When a managed application needs to call a native API, it needs to:
  • Marshal method/function arguments from the managed world to the unmanaged world
  • The CLR has to switch from a managed execution to an unmanaged environment (change exception handling, stacktrace state...etc.)
  • The native methods is effectively called
  • Than you have to marshal output arguments and results from unmanaged world to managed one.
To perform a native call from a managed language, there is currently 3 solutions:
  • Using the default interop mechanism provided under C# is P/Invoke, which is in charge of performing all the previous steps. But P/Invoke comes at a huge cost when you have to pass some structures, arrays by values, strings...etc.
  • Using a C++/CLI assembly that will perform a marshaling written by hand to the native C++ methods. This is used by SlimDX, WindowsCodePack and XNA.
  • Using SharpDX technique that is generating all the marshaling and interop at compile time, in a structured and consistent way, using some missing CLR bytecode inside C# that is usually only available in C++/CLI
The marshal cost is in fact the most expensive one. Usually, calling directly a native function without performing any marshaling has a cost of 10% which is fine. But if you take for example a slightly more complex functions, like ID3D11DeviceContext::SetRenderTargets, you can see that marshaling takes a significant amount of code:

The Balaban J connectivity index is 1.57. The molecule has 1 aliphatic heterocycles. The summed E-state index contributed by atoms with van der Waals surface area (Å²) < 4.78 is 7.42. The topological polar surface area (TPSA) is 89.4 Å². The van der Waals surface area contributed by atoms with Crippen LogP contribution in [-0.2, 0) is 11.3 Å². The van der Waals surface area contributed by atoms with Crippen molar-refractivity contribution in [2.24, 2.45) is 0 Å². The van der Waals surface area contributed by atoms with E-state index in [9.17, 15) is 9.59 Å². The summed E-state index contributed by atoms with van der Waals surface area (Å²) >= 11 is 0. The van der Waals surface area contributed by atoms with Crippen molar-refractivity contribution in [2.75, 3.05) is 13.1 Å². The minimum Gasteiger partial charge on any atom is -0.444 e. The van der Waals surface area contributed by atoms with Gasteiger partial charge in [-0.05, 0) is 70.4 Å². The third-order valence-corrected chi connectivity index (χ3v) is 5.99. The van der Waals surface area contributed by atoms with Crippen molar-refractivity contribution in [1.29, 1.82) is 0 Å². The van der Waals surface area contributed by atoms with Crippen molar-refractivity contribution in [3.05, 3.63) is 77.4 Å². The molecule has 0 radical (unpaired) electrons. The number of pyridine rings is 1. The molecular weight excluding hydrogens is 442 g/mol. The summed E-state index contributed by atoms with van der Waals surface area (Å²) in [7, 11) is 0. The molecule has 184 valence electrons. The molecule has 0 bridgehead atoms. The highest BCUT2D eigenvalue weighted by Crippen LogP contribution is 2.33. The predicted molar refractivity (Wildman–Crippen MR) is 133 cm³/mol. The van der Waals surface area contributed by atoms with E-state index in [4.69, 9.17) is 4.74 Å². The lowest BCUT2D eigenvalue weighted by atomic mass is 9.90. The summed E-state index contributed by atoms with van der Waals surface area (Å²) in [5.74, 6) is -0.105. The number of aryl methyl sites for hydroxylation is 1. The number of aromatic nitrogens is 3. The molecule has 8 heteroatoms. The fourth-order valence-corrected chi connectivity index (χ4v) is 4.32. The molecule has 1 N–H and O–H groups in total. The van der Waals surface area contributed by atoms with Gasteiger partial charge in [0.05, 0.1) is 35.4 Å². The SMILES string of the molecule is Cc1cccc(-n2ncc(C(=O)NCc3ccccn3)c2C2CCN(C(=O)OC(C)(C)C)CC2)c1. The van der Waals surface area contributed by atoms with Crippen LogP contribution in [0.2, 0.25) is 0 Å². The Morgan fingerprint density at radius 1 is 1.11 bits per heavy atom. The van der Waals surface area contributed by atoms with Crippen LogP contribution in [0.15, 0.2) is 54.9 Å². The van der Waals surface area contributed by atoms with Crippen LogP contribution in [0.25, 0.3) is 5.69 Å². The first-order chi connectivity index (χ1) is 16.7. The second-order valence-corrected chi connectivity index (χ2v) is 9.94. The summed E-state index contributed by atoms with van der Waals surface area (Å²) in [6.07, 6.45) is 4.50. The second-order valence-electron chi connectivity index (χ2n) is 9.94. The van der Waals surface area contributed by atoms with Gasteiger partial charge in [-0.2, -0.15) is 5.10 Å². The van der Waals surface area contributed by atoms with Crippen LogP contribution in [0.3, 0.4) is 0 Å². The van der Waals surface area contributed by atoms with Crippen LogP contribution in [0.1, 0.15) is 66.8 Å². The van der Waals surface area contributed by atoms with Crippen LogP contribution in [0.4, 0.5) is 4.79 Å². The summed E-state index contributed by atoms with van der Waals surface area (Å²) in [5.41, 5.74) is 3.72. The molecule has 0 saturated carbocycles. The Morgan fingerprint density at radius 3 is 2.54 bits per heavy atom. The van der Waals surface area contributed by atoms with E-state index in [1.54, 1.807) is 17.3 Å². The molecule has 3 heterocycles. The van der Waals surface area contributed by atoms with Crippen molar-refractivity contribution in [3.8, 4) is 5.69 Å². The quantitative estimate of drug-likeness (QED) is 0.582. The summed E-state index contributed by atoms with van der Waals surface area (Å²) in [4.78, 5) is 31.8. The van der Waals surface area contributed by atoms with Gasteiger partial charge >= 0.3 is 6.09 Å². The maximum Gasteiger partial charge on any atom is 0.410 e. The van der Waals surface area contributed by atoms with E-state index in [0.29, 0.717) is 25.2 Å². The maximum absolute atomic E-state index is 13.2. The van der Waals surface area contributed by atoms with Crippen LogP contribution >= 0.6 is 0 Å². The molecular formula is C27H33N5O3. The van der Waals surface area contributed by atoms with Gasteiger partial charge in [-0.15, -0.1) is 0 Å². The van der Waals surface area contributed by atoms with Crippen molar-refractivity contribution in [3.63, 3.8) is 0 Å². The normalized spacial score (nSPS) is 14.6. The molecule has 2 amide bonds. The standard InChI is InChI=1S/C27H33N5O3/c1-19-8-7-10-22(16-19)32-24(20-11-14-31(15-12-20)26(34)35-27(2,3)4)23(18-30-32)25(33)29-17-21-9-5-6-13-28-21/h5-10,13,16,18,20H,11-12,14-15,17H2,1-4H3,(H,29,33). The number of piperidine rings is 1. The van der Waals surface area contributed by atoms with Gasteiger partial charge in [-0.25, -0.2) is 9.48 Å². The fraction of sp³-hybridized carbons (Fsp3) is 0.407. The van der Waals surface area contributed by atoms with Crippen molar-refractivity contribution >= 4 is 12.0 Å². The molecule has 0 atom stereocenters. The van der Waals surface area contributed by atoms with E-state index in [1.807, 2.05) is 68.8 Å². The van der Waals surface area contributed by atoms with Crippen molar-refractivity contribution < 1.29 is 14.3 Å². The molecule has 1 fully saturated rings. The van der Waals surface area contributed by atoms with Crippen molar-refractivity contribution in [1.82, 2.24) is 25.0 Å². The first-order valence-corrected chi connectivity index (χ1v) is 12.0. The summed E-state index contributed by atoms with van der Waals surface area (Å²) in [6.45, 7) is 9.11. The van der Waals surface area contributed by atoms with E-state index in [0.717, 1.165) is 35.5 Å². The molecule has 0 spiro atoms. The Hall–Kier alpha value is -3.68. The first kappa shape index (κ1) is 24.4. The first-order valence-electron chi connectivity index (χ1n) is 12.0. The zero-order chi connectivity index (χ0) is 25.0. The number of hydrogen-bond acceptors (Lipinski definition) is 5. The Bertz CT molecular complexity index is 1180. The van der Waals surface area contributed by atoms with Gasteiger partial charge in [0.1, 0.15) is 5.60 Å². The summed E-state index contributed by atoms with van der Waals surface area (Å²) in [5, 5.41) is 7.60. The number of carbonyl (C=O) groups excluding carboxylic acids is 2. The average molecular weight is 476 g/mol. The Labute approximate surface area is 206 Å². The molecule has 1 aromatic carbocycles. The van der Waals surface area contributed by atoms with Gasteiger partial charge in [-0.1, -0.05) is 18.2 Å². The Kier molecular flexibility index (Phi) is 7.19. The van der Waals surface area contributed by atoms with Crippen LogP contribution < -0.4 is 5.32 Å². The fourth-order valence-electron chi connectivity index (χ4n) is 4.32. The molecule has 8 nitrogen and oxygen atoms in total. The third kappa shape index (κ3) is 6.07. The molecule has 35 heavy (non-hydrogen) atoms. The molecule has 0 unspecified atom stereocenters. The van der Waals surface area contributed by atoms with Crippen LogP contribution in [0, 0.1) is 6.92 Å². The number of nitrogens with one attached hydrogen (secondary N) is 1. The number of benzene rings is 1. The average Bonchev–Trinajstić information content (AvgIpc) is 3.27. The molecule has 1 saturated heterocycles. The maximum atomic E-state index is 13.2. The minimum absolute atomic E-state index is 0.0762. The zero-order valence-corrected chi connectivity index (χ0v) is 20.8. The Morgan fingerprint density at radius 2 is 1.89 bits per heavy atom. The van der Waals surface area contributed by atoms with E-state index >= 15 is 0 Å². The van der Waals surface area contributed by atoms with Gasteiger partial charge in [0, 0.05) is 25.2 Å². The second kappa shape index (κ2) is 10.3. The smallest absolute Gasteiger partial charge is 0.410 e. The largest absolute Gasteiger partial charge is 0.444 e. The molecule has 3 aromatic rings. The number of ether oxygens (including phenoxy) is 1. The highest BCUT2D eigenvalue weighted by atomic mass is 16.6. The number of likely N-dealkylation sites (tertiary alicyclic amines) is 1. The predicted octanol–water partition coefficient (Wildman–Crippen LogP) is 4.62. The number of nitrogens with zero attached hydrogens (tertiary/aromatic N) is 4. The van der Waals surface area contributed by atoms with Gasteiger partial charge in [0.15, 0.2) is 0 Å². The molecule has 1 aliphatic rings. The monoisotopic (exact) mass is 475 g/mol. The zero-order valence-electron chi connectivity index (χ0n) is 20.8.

/// <unmanaged>void ID3D11DeviceContext::OMSetRenderTargets([In] int NumViews,[In, Buffer, Optional] const ID3D11RenderTargetView** ppRenderTargetViews,[In, Optional] ID3D11DepthStencilView* pDepthStencilView)</unmanaged>
public void SetRenderTargets(int numViews, SharpDX.Direct3D11.RenderTargetView[] renderTargetViewsRef, SharpDX.Direct3D11.DepthStencilView depthStencilViewRef) {
    unsafe {
        IntPtr* renderTargetViewsRef_ = (IntPtr*)0;
        if ( renderTargetViewsRef != null ) {
            IntPtr* renderTargetViewsRef__ = stackalloc IntPtr[renderTargetViewsRef.Length];
            renderTargetViewsRef_ = renderTargetViewsRef__;
            for (int i = 0; i < renderTargetViewsRef.Length; i++)                        
                renderTargetViewsRef_[i] =  (renderTargetViewsRef[i] == null)? IntPtr.Zero : renderTargetViewsRef[i].NativePointer;
        }
        SharpDX.Direct3D11.LocalInterop.Callivoid(_nativePointer, numViews, renderTargetViewsRef_, (void*)((depthStencilViewRef == null)?IntPtr.Zero:depthStencilViewRef.NativePointer),((void**)(*(void**)_nativePointer))[33]);
    }
}
In the previous sample, there is no structure marshaling involved (that are even more costly than pure method arguments marshaling), and as you can see, the marshaling code is pretty heavy: It has to handles null parameters, transform an array of managed DirectX interfaces to a respective array of native COM pointer...etc.